Social Media Explained, via Alter Egos
As seen on Medium.com: With the posting of a murdered woman’s body on Facebook this summer lingering for hours, the site’s reputation as the garbage dump of the Internet was sealed for me. What is it about Facebook that brings out the caveman in us? Why is it an epicenter of misogyny? Why are serious discussions mocked? Why does the same guy who is having an intelligent discussion with me on LinkedIn about the vulturous profits of Exxon, down fiery volcano shots live when he logs on to Facebook?
I have an alter ego theory that might explain this.
I think we all have alter egos. Avatars. You know—the stronger, prettier, curvier, braver, improved version of your hidden self. Desires, personified. Under cover of darkness, the cloak of anonymity, a blank slate to reinvent ourselves, or rewrite our story, the Internet encourages us to project our fantasies onto the screen, where we can see and breathe life into them.
An avatar, an assumed name, a fake email account allows the alter ego to grow, breed, blossom, thrive and sometimes, unfortunately, lurk. Other times, it’s invigorating and empowering: A shy tween can be a rock star princess on YouTube. A socially isolated college kid can be the leader of an online battle troupe in Minecraft. Thanks to social media and gaming, we can be anything we want—on the small screen.
“It’s like everyone tells a story about themselves inside their own head. Always. All the time. That story makes you what you are. We build ourselves out of that story.” ― Patrick Rothfuss, The Name of the Wind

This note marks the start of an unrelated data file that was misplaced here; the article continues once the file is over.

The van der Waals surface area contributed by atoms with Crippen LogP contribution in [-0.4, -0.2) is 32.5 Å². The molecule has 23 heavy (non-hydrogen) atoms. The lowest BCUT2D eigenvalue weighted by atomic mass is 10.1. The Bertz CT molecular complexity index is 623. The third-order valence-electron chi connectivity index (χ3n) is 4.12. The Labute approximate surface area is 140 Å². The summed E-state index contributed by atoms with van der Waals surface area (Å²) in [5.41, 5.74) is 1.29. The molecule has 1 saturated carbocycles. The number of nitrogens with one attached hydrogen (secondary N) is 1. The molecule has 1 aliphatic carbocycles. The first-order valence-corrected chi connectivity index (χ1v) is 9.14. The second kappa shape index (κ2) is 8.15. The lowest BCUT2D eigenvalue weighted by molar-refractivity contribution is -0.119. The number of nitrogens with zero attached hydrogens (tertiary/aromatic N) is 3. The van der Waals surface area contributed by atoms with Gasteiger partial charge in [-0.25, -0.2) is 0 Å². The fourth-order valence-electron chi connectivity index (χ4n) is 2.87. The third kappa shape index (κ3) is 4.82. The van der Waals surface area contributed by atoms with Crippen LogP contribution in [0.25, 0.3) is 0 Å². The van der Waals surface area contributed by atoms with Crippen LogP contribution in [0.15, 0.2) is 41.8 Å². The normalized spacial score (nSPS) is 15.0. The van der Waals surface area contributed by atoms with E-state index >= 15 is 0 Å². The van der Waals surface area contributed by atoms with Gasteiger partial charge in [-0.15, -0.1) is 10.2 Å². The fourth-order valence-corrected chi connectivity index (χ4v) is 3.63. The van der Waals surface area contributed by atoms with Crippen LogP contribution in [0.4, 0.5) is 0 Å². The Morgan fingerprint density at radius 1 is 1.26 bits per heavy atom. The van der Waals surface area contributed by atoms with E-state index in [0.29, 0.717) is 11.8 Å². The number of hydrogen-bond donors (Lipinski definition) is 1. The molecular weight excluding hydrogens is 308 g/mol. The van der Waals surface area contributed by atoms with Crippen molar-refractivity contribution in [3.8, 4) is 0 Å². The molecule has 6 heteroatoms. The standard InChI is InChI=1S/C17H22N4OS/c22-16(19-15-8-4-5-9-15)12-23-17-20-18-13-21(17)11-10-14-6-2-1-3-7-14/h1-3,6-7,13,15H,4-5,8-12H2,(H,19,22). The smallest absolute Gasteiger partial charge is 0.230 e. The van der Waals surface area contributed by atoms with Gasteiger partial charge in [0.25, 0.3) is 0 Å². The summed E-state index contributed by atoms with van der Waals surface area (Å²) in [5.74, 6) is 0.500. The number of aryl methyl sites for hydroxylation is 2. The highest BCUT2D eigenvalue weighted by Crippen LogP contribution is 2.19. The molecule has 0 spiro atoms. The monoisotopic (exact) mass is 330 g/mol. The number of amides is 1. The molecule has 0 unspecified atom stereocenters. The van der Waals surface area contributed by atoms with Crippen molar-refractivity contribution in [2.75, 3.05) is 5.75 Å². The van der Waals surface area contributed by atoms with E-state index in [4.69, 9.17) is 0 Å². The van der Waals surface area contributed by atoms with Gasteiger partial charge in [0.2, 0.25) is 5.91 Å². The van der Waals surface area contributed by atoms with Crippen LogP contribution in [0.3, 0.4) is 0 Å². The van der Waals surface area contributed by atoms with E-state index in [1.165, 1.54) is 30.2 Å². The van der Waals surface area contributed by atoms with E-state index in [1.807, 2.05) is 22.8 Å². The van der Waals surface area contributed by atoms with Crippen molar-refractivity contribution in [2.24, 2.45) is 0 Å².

Different media attract different alter egos
On all the social media, we carefully curate and publish, for the world, a show — a highly censored, projected wish fulfillment of who we want to be, who we want to be seen as.
Facebook: Life’s a party. Party invites, party photos. Class parties. Party rape. Nothing highbrow or you’ll be mocked: I ranted on Facebook about a post showing an older driver crashing through a storefront, I did not think it was funny. (I’m from Miami where older, impaired seniors randomly drive over people all the time.) “Relax, Kim,” my friend Mario chided me. “This is Facebook!”
YouTube is the 21st century version of the Talent Show. Here tweens and teens can become pop stars, fashion models and artists. My daughters spend hours watching others do makeup, up-dos, Sculpey, Rainbow Loom. (It’s better than the Disney Channel.)
Twitter: The suggestion box of the Internet—our highest hopes, social good. This is where we go to change the world and start “evolutions.” I am still in awe the role tweets played in Arab Spring and bringing Rush Limbaugh to his knees, where he belongs, after his excoriation of Sandra Fluke.
Tumblr Alter World. The favorite social networking site of Americans under age 25. Here, layers of pseudonyms allow people to express themselves and reveal their true identity or alter ego, without MOS. A passionate social justice community that doesn’t judge others based on skin tone or gender identity welcomes all.
Pinterest: Women and men pin their aspirations to the board for all to see.
Online dating: Here people project their prettier, leaner self. Because the reality often does not match up, the common experience is disappointment.